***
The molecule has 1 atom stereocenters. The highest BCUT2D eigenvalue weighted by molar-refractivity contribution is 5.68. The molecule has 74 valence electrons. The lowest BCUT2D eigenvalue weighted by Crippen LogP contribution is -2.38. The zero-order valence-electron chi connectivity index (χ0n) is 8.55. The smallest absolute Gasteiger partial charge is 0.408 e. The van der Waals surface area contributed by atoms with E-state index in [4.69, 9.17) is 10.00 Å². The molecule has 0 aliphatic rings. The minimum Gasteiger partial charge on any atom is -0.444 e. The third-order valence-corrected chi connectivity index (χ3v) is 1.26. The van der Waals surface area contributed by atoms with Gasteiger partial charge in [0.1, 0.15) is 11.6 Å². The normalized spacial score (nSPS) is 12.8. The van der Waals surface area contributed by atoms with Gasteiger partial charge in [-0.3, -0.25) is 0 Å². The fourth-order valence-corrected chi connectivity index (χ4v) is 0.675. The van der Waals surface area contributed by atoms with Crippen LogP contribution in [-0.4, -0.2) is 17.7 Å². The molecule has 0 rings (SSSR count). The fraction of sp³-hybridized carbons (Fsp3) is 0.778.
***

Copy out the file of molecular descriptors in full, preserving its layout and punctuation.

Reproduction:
The molecule has 1 atom stereocenters. The highest BCUT2D eigenvalue weighted by molar-refractivity contribution is 5.68. The molecule has 74 valence electrons. The lowest BCUT2D eigenvalue weighted by Crippen LogP contribution is -2.38. The zero-order valence-electron chi connectivity index (χ0n) is 8.55. The smallest absolute Gasteiger partial charge is 0.408 e. The van der Waals surface area contributed by atoms with E-state index in [4.69, 9.17) is 10.00 Å². The molecule has 0 aliphatic rings. The minimum Gasteiger partial charge on any atom is -0.444 e. The third-order valence-corrected chi connectivity index (χ3v) is 1.26. The van der Waals surface area contributed by atoms with Gasteiger partial charge in [0.1, 0.15) is 11.6 Å². The normalized spacial score (nSPS) is 12.8. The van der Waals surface area contributed by atoms with Gasteiger partial charge in [-0.3, -0.25) is 0 Å². The fourth-order valence-corrected chi connectivity index (χ4v) is 0.675. The van der Waals surface area contributed by atoms with Crippen LogP contribution in [-0.4, -0.2) is 17.7 Å². The molecule has 0 rings (SSSR count). The fraction of sp³-hybridized carbons (Fsp3) is 0.778.